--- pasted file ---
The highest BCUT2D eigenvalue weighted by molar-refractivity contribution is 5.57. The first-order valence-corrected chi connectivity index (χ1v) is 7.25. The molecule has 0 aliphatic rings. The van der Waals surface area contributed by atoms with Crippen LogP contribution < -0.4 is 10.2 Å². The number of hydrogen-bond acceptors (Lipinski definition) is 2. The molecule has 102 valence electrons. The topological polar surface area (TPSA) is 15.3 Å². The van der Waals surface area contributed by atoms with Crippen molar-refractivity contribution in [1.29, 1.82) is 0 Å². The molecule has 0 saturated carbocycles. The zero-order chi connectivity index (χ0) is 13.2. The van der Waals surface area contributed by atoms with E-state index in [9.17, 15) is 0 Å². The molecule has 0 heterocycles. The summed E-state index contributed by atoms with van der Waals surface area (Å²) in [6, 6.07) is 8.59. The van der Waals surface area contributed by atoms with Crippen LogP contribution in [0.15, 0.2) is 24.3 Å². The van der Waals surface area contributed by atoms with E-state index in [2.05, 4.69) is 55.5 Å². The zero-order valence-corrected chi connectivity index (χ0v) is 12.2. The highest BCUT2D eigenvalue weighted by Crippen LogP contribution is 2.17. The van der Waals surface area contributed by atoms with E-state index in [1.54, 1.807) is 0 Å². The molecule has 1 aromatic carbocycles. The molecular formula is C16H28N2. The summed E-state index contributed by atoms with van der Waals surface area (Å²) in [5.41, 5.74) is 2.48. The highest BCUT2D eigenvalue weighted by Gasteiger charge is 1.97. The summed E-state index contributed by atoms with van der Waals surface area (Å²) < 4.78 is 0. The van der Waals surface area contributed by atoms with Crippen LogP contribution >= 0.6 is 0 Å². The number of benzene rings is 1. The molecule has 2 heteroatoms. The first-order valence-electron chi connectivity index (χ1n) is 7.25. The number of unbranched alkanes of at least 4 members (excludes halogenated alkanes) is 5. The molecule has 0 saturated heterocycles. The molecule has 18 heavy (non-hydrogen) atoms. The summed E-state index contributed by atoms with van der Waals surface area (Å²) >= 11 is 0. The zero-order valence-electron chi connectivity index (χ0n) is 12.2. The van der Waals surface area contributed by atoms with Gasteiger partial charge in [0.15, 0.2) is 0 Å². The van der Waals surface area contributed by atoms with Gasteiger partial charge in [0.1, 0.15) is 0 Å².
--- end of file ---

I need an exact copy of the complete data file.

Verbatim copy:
The highest BCUT2D eigenvalue weighted by molar-refractivity contribution is 5.57. The first-order valence-corrected chi connectivity index (χ1v) is 7.25. The molecule has 0 aliphatic rings. The van der Waals surface area contributed by atoms with Crippen LogP contribution < -0.4 is 10.2 Å². The number of hydrogen-bond acceptors (Lipinski definition) is 2. The molecule has 102 valence electrons. The topological polar surface area (TPSA) is 15.3 Å². The van der Waals surface area contributed by atoms with Crippen molar-refractivity contribution in [1.29, 1.82) is 0 Å². The molecule has 0 saturated carbocycles. The zero-order chi connectivity index (χ0) is 13.2. The van der Waals surface area contributed by atoms with E-state index in [9.17, 15) is 0 Å². The molecule has 0 heterocycles. The summed E-state index contributed by atoms with van der Waals surface area (Å²) in [6, 6.07) is 8.59. The van der Waals surface area contributed by atoms with Crippen LogP contribution in [0.15, 0.2) is 24.3 Å². The van der Waals surface area contributed by atoms with E-state index in [2.05, 4.69) is 55.5 Å². The zero-order valence-corrected chi connectivity index (χ0v) is 12.2. The highest BCUT2D eigenvalue weighted by Crippen LogP contribution is 2.17. The van der Waals surface area contributed by atoms with E-state index in [1.54, 1.807) is 0 Å². The molecule has 1 aromatic carbocycles. The molecular formula is C16H28N2. The summed E-state index contributed by atoms with van der Waals surface area (Å²) in [5.41, 5.74) is 2.48. The highest BCUT2D eigenvalue weighted by Gasteiger charge is 1.97. The summed E-state index contributed by atoms with van der Waals surface area (Å²) < 4.78 is 0. The van der Waals surface area contributed by atoms with Crippen LogP contribution >= 0.6 is 0 Å². The number of benzene rings is 1. The molecule has 2 heteroatoms. The first-order valence-electron chi connectivity index (χ1n) is 7.25. The number of unbranched alkanes of at least 4 members (excludes halogenated alkanes) is 5. The molecule has 0 saturated heterocycles. The molecule has 18 heavy (non-hydrogen) atoms. The summed E-state index contributed by atoms with van der Waals surface area (Å²) >= 11 is 0. The zero-order valence-electron chi connectivity index (χ0n) is 12.2. The van der Waals surface area contributed by atoms with Gasteiger partial charge in [0.15, 0.2) is 0 Å². The van der Waals surface area contributed by atoms with Gasteiger partial charge in [0.1, 0.15) is 0 Å².